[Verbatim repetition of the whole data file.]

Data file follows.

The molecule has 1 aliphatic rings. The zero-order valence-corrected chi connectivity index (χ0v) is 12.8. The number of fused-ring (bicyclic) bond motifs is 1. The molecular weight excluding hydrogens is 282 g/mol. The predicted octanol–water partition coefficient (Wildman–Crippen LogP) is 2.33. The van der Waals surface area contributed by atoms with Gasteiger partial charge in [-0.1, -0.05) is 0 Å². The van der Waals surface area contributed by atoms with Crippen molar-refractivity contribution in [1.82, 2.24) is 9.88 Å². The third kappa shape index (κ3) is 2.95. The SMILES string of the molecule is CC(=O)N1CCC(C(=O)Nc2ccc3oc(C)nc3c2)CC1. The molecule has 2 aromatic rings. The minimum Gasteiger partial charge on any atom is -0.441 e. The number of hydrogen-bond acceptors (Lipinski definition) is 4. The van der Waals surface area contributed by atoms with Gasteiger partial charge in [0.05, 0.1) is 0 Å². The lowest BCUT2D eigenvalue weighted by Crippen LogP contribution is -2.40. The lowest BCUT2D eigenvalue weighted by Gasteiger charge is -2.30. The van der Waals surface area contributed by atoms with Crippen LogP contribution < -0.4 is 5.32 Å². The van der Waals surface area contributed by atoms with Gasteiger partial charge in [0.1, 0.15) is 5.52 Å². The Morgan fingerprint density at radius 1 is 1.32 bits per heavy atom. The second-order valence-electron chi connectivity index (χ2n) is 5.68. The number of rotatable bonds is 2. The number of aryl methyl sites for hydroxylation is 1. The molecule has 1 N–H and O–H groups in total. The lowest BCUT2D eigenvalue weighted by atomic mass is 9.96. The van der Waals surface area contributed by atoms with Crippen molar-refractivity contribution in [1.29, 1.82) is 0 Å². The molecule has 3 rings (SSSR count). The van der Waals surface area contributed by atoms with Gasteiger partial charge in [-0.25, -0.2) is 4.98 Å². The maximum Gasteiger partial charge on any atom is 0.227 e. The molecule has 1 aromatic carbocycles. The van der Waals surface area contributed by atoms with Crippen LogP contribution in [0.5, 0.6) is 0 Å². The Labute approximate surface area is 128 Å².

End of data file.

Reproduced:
The molecule has 1 aliphatic rings. The zero-order valence-corrected chi connectivity index (χ0v) is 12.8. The number of fused-ring (bicyclic) bond motifs is 1. The molecular weight excluding hydrogens is 282 g/mol. The predicted octanol–water partition coefficient (Wildman–Crippen LogP) is 2.33. The van der Waals surface area contributed by atoms with Gasteiger partial charge in [-0.1, -0.05) is 0 Å². The van der Waals surface area contributed by atoms with Crippen molar-refractivity contribution in [1.82, 2.24) is 9.88 Å². The third kappa shape index (κ3) is 2.95. The SMILES string of the molecule is CC(=O)N1CCC(C(=O)Nc2ccc3oc(C)nc3c2)CC1. The molecule has 2 aromatic rings. The minimum Gasteiger partial charge on any atom is -0.441 e. The number of hydrogen-bond acceptors (Lipinski definition) is 4. The van der Waals surface area contributed by atoms with Gasteiger partial charge in [0.05, 0.1) is 0 Å². The lowest BCUT2D eigenvalue weighted by Crippen LogP contribution is -2.40. The lowest BCUT2D eigenvalue weighted by Gasteiger charge is -2.30. The van der Waals surface area contributed by atoms with Crippen LogP contribution < -0.4 is 5.32 Å². The van der Waals surface area contributed by atoms with Gasteiger partial charge in [0.1, 0.15) is 5.52 Å². The Morgan fingerprint density at radius 1 is 1.32 bits per heavy atom. The second-order valence-electron chi connectivity index (χ2n) is 5.68. The number of rotatable bonds is 2. The number of aryl methyl sites for hydroxylation is 1. The molecule has 1 N–H and O–H groups in total. The lowest BCUT2D eigenvalue weighted by atomic mass is 9.96. The van der Waals surface area contributed by atoms with Crippen molar-refractivity contribution in [1.29, 1.82) is 0 Å². The molecule has 3 rings (SSSR count). The van der Waals surface area contributed by atoms with Gasteiger partial charge in [-0.25, -0.2) is 4.98 Å². The maximum Gasteiger partial charge on any atom is 0.227 e. The molecule has 1 aromatic carbocycles. The van der Waals surface area contributed by atoms with Crippen LogP contribution in [0.5, 0.6) is 0 Å². The Labute approximate surface area is 128 Å².